Underestimation of DPSS laser modules.

Most diode lasers work in a CW mode and have 7-8 watt power output, while in an impulse mode the peak power can be reached at 10 watt which is quite good but then the average power will decrease down to 2-3 watt.

In my previous article, I described a vast field of potential applications of diode lasers.

As they are getting more affordable their popularity among makers and hobbyists is growing. A pretty decent laser for engraving costs around $200, while to do laser cutting you must be ready to open your wallet wider. The price range will be 300-1000 USD for a single multimode diode laser head.

Most diode lasers work in a CW mode and have 7-8 watt power output, while in an impulse mode the peak power can be reached at 10 watt which is quite good but then the average power will decrease down to 2-3 watt.

Most diode lasers have certain limitations.
Multi-mode lasers suffer from a high beam divergence, which can reach as much as 90 degree.
One more drawback is problematic focusing. Instead of a dot you have spot, since diode lasers have fast and slow axes.

Another limitation is a wavelength - most powerful diodes have 445 nm wavelength or 808 nm.
So, there are no other powerful diodes on the market with more than 5 watt CW power.
If you hear that someone has a 15 or 17 or even 20 watt diode laser, don't take the bait, it's fake (https://endurancelasers.com/my-experience-with-non-branded-chinese-made-lasers/)

Summing up, we can't but ask a very important question:

What is an alternative for a diode laser?
Well, the most anticipated answer is a Co2 tube and a Co2 laser. Unfortunately, you cannot use a Co2 tube with your CNC router, XY plotter or a 3D Printer.

A Co2 tube is very fragile, bulky, requires 10kV power supply and can be only used in a special enclosure.

Undoubtedly, these devices have a a great many positive features. You may check this post out >>> https://www.technology.org/2019/07/02/diode-lasers-vs-co2-laser-tubes/

Many of you might already know that the first laser was built on the basis of a ruby crystal pumped with a flash lamp to generate laser radiation, and it was called a solid-state laser.

Solid-state laser characteristics had remained the same for almost 30 years since the first laser creation until 2000's when flash lamps were replaced with LED (diodes) and ruby crystals were substituted with other rare-earth doped elements.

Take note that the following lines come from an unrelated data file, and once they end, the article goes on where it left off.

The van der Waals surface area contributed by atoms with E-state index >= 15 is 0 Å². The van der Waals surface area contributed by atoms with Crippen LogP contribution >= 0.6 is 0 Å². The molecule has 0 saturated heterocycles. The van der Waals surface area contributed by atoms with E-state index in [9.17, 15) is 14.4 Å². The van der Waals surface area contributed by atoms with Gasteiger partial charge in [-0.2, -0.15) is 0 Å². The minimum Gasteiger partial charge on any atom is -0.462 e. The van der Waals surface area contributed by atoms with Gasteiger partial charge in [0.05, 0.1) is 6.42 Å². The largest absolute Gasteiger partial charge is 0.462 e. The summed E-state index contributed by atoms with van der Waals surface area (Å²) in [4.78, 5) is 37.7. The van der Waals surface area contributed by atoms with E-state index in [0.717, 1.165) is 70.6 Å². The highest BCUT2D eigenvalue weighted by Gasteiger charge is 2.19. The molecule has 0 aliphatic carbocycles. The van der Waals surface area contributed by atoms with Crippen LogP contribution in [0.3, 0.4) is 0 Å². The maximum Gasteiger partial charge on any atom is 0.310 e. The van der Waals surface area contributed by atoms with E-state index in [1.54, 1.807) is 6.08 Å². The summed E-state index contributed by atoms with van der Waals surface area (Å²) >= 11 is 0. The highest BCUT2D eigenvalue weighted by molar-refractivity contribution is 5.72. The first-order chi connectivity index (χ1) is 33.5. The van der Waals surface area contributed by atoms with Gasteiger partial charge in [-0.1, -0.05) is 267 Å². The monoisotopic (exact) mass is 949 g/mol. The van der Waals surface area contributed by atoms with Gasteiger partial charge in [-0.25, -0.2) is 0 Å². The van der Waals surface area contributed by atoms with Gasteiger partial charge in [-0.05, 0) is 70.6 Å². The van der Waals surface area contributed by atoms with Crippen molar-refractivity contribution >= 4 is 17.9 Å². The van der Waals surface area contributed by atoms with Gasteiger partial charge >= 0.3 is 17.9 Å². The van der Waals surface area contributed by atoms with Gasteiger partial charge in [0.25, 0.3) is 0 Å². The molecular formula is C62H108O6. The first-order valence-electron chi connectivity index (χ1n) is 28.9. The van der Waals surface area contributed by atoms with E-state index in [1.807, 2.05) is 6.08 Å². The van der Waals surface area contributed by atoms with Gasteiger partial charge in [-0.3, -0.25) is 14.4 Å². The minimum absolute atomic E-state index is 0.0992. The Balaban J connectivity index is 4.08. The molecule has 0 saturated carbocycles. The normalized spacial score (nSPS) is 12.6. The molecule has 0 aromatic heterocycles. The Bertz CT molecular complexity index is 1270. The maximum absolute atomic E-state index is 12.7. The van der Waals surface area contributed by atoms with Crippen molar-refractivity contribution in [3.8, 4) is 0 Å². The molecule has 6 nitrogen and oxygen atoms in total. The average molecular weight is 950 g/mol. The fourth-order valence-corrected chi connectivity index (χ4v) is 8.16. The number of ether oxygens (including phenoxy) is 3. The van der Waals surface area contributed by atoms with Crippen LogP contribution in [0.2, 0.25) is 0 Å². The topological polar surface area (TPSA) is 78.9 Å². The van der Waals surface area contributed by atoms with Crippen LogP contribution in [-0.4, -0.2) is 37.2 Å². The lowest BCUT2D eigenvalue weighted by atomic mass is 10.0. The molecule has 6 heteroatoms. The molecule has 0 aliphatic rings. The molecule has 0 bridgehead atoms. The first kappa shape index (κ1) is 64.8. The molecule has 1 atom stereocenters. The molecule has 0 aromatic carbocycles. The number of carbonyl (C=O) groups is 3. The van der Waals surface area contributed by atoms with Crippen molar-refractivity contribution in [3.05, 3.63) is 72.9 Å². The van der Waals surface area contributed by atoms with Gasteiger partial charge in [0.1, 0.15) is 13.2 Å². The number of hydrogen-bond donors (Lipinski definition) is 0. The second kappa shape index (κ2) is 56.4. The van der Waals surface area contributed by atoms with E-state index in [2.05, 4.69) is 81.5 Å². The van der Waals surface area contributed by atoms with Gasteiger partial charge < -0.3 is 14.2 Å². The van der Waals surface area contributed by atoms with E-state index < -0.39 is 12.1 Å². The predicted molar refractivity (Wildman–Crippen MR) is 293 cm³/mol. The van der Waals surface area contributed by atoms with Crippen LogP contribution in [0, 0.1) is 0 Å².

Learn more about different laser crystals >>> https://endurancelasers.com/about-laser-crystals/

That opened a completely new trajectory for DPSS laser modules.
Recently fiber lasers have been gaining momentum and are about to defeat DPSS counterparts. Actually, fiber lasers are also DPSS since their glass fiber is doped with rare-earth ions that makes laser generation possible.

But let's have a close look at DPSS lasers.
To build a laser resonator one needs to have deep knowledge and a high-precision equipment, but in general the technology basic principles are quite simple and well described.
(https://endurancelasers.com/all-you-need-to-know-about-dpss-laser-modules/ )

So, what is so cool about DPSS laser modules?

First of all, it's their pretty high average power. While a DPSS laser can reach 10 watt in a Cw mode and 50-60 kW in impulse, fiber lasers average power is as much as 30-50 watt with a peak of 7-8 kW, which is quite good for metal engraving and metal cutting.

They operate mostly in a non-visible spectrum, it's around 1064 /1080 nm.

Today almost all lasers of a DPSS or fiber type are used with galvo mirrors. That increases the engraving speed and accuracy but reduces the working area size.

We think that DPSS lasers can be easily installed on any 3D printer, CNC router or XY plotter for metal marking and metal cutting.

For example with a 10 watt DPSS laser you can easily cut up to 0.5 mm of steel, aluminum, brass and copper.
https://www.youtube.com/watch?v=AuVPY1HH_0c

The reason why DPSS lasers are able to cut metal and engrave without the use of any paste lies in high energy pulses. The high energy of the pulses interacts with molecules and atoms of metals vaporizing them.

Some 6-8 watt diodes with the same average power cannot even engrave on metals.
Pulses make all the difference. The laser resonator accumulates energy for a certain period of time before releasing it. That makes DPSS lasers operate in an impulse mode. However, the frequency of the pulses can reach 20-30 kHz that is why sometimes they are called quasi-CW.

The beam quality is one more positive feature of DPSS lasers. It is much better than that of other lasers. The DPSS laser beam can be focused to a really tiny spot, as small as 40-60 microns. This feature enables to make accurate engravings with fine detailing.

https://endurancelasers.com/wp-content/uploads/2019/07/endurance-dpss-laser-module-laser-beam-size.jpg

DPSS lasers can also be used for other purposes such as rust removal, for example.
https://www.youtube.com/watch?v=dSa1yL5T6Kg

Another application of a 1064 nm infrared laser is a toner removal.
https://www.youtube.com/watch?v=hPh3C3zZzOQ
That will help save trees and reduce the greenhouse effect.


In my opinion, DPSS laser modules are very much underestimated as useful accessories for 3D printers / CNC machines and XY plotters.

First and foremost, DPSS laser modules are very good for metal engraving and metal cutting, as well as for processing other materials, such as plastics, stone, acrylic, etc. As for transparent materials, lasers with (укажи длину волны) this wavelength cannot engrave or cut transparent glass or acrylic.

I also believe that laser soldering and laser welding might open a great new market pretty soon.
In 2020 Endurance lasers plan to carry on more and more experiments with 10 watt DPSS Infrared 1064 Nd:YAG laser modules.

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